But sources say there is a feeling that these pay cuts might be a sign of things to come at the club. This new financial landscape gives the club an opportunity to alter their pay structure for future years.

Stan Kroenke will provide Arsenal with a major cash injection to help ease the club through the coronavirus-induced financial crisis, per Sami Mokbel of the Daily Mail.

But while the American businessman has promised privately to help them through this period, it is unclear how far he will dig deep into his own pockets for new contracts and new signings.

SoFi Stadium in Los Angeles had been expected to host its first event on July 25, before NFL teams, the Rams and Chargers, move in. 

The mayor of Los Angeles, Eric Garcetti, does not anticipate "large gatherings" in the city anytime this calendar year, though.

And while work on the stadium has continued, their project has made further news due to the fact two workers tested positive for the coronavirus, per Yahoo Sports

Sources in the U.S. told B/R that Kroenke would most likely not start cutting corners financially with Arsenal or the Rams, but it will be interesting to see how the two situations across the Atlantic play off each other in the coming months.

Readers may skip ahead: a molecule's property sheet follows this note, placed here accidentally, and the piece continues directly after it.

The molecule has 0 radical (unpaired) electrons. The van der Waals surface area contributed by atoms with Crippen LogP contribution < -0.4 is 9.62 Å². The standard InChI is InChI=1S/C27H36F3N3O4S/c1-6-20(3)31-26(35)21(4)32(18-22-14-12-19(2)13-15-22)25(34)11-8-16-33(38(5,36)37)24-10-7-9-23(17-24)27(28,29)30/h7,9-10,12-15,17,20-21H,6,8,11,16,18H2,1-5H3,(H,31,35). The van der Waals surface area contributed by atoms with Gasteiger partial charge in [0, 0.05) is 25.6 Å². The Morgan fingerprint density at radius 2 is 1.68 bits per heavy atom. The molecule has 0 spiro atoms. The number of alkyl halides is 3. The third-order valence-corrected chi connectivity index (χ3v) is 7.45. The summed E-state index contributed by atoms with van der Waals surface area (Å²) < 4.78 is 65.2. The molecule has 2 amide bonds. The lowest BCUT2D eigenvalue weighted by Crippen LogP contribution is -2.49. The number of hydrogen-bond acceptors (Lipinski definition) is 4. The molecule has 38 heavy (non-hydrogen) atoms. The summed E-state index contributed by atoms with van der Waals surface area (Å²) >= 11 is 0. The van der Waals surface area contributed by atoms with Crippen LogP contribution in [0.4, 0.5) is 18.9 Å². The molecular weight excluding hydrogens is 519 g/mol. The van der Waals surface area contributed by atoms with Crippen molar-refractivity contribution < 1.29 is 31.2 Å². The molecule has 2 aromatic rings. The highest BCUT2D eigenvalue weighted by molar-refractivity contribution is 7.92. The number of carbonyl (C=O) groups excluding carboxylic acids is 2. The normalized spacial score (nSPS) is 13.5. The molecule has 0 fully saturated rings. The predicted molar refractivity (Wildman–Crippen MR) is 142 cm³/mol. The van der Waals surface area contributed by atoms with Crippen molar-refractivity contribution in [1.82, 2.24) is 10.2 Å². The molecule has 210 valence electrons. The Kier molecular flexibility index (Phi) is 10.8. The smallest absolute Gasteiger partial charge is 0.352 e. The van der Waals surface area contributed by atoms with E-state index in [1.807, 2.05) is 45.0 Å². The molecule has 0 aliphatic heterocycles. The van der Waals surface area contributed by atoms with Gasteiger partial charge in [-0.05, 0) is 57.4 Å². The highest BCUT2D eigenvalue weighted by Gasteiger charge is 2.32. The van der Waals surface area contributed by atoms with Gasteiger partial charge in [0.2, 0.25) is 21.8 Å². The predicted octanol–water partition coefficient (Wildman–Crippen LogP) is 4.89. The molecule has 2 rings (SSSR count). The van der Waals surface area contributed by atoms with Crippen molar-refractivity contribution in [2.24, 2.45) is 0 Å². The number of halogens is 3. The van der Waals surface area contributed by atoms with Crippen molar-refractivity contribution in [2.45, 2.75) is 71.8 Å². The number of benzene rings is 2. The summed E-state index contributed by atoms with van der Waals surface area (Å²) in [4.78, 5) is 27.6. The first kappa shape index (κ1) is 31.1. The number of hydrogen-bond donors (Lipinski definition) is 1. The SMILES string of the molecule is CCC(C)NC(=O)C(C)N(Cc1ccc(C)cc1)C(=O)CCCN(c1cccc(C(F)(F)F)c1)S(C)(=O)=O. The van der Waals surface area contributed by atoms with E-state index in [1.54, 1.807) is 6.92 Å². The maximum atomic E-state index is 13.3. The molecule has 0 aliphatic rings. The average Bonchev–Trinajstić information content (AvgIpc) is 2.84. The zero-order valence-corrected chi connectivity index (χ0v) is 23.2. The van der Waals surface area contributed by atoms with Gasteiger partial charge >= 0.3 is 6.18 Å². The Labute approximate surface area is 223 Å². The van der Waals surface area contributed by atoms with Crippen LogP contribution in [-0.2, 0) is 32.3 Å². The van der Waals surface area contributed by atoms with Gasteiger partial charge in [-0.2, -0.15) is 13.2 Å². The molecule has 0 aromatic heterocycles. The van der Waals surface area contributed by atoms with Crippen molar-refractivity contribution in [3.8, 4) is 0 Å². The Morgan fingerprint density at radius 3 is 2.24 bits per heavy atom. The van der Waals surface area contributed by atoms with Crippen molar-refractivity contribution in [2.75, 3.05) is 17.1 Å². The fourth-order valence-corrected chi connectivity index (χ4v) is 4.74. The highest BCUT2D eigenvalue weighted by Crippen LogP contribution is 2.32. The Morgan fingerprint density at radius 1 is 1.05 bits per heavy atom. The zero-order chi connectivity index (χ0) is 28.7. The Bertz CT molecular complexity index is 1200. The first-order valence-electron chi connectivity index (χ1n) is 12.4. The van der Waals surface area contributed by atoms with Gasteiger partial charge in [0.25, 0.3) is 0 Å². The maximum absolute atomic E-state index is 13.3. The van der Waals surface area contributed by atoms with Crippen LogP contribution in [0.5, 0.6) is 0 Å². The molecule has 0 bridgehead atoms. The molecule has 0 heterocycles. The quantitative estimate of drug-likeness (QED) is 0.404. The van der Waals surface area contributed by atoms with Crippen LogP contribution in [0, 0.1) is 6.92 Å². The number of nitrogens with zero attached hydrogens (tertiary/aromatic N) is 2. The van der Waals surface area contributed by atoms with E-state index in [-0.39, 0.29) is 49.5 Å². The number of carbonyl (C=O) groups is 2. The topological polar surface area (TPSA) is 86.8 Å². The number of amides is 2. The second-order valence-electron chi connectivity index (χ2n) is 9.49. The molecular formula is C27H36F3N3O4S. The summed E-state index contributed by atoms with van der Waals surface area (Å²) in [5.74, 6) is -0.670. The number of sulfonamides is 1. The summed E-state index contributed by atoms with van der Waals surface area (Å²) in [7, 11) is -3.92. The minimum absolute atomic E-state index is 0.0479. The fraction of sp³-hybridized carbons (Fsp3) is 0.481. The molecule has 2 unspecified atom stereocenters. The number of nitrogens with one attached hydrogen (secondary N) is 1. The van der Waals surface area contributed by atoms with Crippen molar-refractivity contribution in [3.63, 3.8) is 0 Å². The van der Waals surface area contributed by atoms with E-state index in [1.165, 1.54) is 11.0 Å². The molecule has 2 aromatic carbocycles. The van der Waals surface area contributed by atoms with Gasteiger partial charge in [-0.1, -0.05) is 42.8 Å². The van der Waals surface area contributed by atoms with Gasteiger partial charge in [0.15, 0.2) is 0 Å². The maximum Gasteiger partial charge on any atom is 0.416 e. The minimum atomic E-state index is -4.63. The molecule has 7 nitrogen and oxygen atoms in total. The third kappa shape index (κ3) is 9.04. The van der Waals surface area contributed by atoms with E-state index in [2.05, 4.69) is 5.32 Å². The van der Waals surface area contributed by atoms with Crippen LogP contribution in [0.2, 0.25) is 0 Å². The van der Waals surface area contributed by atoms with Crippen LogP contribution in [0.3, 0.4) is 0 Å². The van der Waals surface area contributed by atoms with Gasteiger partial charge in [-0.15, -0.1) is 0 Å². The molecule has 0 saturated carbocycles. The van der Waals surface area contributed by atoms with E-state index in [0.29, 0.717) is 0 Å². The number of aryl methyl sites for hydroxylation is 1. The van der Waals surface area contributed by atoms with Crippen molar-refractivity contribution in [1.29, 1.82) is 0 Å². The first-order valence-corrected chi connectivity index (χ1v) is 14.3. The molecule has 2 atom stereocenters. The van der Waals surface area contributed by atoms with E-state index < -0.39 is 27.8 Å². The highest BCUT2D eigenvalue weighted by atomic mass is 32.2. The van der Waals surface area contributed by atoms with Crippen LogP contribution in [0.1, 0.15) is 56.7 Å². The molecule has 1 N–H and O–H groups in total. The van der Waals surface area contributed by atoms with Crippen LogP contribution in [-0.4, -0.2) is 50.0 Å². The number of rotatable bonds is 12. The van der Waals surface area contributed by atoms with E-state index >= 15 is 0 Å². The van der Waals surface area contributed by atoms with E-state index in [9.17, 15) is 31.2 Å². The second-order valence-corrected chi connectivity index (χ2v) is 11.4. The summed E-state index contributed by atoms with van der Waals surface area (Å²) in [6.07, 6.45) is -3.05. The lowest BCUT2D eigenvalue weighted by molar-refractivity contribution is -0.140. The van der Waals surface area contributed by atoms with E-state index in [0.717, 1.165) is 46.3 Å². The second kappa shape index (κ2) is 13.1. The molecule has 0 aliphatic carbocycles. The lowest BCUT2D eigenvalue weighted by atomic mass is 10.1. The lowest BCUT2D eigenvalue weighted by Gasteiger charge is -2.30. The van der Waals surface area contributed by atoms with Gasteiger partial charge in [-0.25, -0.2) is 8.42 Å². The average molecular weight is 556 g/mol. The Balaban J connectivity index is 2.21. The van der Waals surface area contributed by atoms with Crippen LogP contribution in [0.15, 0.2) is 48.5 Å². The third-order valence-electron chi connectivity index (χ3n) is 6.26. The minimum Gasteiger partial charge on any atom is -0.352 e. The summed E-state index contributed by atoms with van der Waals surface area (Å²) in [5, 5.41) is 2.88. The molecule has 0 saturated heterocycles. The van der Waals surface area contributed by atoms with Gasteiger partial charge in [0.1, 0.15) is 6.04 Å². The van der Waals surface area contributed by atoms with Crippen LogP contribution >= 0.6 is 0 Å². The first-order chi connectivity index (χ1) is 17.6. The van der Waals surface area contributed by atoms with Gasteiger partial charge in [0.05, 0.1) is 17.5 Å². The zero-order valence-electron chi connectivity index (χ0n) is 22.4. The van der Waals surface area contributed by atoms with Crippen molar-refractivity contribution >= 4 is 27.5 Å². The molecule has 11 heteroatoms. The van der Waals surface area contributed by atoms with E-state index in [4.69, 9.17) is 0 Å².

For now, the big issue for fans to worry about is the situation surrounding top scorer Aubameyang.

He has 17 goals in the Premier League, but as he enters the final year of his contract, there is serious doubt about whether he can stay.

He earns around £200,000 a week and had been seeking an advance on that figure to sign a new deal. The chances of a substantial rise are now very slim.

Sources believe that, with the Gunners trying to lower their wage bill, Aubameyang is now likely to leave before he becomes a free agent in 2021.

Arsenal do not want to find themselves in a situation where he could leave on a free transfer.

Doubts are rising over the future of five other first-team players too.

B/R understands that Alexandre Lacazette, Matteo Guendouzi, Shkodran Mustafi, Ozil and Ainsley Maitland-Niles may all become available for transfer as Arsenal look to rebuild under Mikel Arteta. Henrikh Mkhitaryan is also very likely to be loaned out again, though is available for transfer.

On the flip side, we should expect Arteta to continue refining his team—though with a limit on expectations.

The club are looking into potential free agents in Ryan Fraser of Bournemouth and Layvin Kurzawa of PSG, with both considered to be astute pick-ups.

They will also delve into the loan market for interesting options, with Luka Jovic of Real Madrid on the radar if he becomes available.

Names that have been linked, such as Philippe Coutinho, James Rodriguez and Ousmane Dembele, can be pushed to one side for now. 

Though Thomas Partey from Atletico Madrid might prove realistic if the La Liga club are genuinely interested in a swap deal with Lacazette. There is an interest in him and a player-exchange could be the best chance of getting such a deal done. 

Listen to Dean on the B/R Football Ranks podcast. New episodes every Wednesday. Subscribe here.